For more than a decade, Baltimore-area hockey fans have watched for free as the Washington Capitals practiced at the Piney Orchard Ice Arena in Odenton.
But that opportunity will soon be gone.
In May 2006, the Capitals plan to move to a newer, larger facility to be built atop the Ballston Common Mall parking garage in Arlington, Va.
The local county board there approved money for the $42.8 million project last week.
The Capitals had openly contemplated the move for years, with team officials saying they wanted to be closer to their fans and to practice in a state-of-the-art complex.
The team has practiced in Anne Arundel County's Piney Orchard Ice Arena since 1991, though players have not appeared this fall because of a protracted labor dispute that has shut down the National Hockey League.
Team officials celebrated the impending move even as the hockey season neared cancellation last week.
"Not only will it provide a great home for our hockey team and bring us closer to our fan base," Capitals president Dick Patrick said in a statement, "but it will also be an amazing, multiple-use complex for the community while benefiting local business and commerce."
The owners of the Piney Orchard rink in western Anne Arundel said they were not surprised to hear the Capitals are leaving after the 2005-2006 season.
"It was just a matter of time," said Jim Renner, a co-owner of the rink. "They notified us years ago that they were looking at this."
Renner said he and his partners examined ways to keep the team but said, "We couldn't afford to do what they wanted on our own."
He added that the rink would miss the professional team but said he has plans to make up lost revenue by expanding youth hockey and figure skating programs.
"Always when you lose business, it has an impact, but we've been preparing for this," Renner said.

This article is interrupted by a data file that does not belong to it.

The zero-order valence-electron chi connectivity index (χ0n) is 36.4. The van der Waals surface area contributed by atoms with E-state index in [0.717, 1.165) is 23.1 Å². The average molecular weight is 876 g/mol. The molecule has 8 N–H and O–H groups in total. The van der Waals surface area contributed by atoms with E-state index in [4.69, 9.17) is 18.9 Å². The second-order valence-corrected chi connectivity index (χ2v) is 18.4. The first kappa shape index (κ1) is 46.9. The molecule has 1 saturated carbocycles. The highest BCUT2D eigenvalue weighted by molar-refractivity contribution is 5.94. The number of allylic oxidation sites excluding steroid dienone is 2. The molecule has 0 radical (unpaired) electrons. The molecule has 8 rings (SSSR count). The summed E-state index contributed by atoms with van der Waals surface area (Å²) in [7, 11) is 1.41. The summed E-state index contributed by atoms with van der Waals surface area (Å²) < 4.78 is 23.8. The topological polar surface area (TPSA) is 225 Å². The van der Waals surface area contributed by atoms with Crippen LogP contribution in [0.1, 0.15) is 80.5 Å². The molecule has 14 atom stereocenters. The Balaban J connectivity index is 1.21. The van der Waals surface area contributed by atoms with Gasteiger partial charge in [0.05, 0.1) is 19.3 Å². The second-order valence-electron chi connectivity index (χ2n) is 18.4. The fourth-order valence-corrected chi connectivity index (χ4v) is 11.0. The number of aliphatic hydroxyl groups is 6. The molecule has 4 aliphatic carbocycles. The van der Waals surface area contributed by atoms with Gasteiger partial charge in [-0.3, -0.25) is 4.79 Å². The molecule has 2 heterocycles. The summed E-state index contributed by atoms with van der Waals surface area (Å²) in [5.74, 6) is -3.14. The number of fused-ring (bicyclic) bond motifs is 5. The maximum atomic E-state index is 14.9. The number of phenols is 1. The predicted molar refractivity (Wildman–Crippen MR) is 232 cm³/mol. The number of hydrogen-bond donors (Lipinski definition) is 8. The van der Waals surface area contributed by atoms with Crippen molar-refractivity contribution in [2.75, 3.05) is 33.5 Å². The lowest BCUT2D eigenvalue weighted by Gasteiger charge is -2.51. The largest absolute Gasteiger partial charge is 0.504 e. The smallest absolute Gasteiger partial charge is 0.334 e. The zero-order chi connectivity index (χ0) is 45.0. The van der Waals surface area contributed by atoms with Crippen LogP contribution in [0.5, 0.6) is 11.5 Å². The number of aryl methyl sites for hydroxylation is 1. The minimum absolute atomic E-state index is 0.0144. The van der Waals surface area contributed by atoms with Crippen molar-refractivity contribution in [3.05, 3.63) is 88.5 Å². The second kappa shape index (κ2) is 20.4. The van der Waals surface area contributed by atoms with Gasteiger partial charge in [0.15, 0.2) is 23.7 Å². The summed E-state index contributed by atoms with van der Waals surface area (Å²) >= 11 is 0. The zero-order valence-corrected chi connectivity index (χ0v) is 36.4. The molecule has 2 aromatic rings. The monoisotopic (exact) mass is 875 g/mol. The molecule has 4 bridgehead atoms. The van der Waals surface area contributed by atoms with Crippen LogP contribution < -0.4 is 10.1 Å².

Waving the white flag
Anne Arundel officials expressed similar sentiments. County Executive Janet S. Owens met with team officials several years ago, hoping to convince them to stay.
But she and county officials quickly concluded they could not compete with Arlington's plans for a major, publicly funded facility.
"Arlington is really building them a showplace and not charging them a cent for it," said William Badger, Anne Arundel's director of economic development. "We couldn't really compete with that kind of incentive, so we waved the white flag of surrender."
Badger said the loss would not have a great economic impact on the county, noting that the team's practices did not draw large crowds and did not draw new businesses to the surrounding area.
The Capitals began practicing at Piney Orchard 13 years ago, because the rink was close to the team's former arena, the Capital Centre (later the US Airways Arena), in Landover.
But when the Capitals moved to the downtown MCI Center in 1999, officials began searching for a new practice site.
Arlington became the leading candidate with its proposal to build a two-rink facility on top of a seven-story garage at Ballston Common.
The complex would not only include more practice space but would feature Capitals emblems pasted across a prominent building in a busy area.
The Piney Orchard rink, by contrast, is not located in a major commercial area and features only a small sign designating it as the team's practice facility.
Many players live in nearby Davidsonville, but the team focuses its promotional efforts more on Washington and its immediate suburbs such as Arlington.
"We'll hate like heck to see them go, but from a management standpoint, it's certainly an understandable move," Renner said.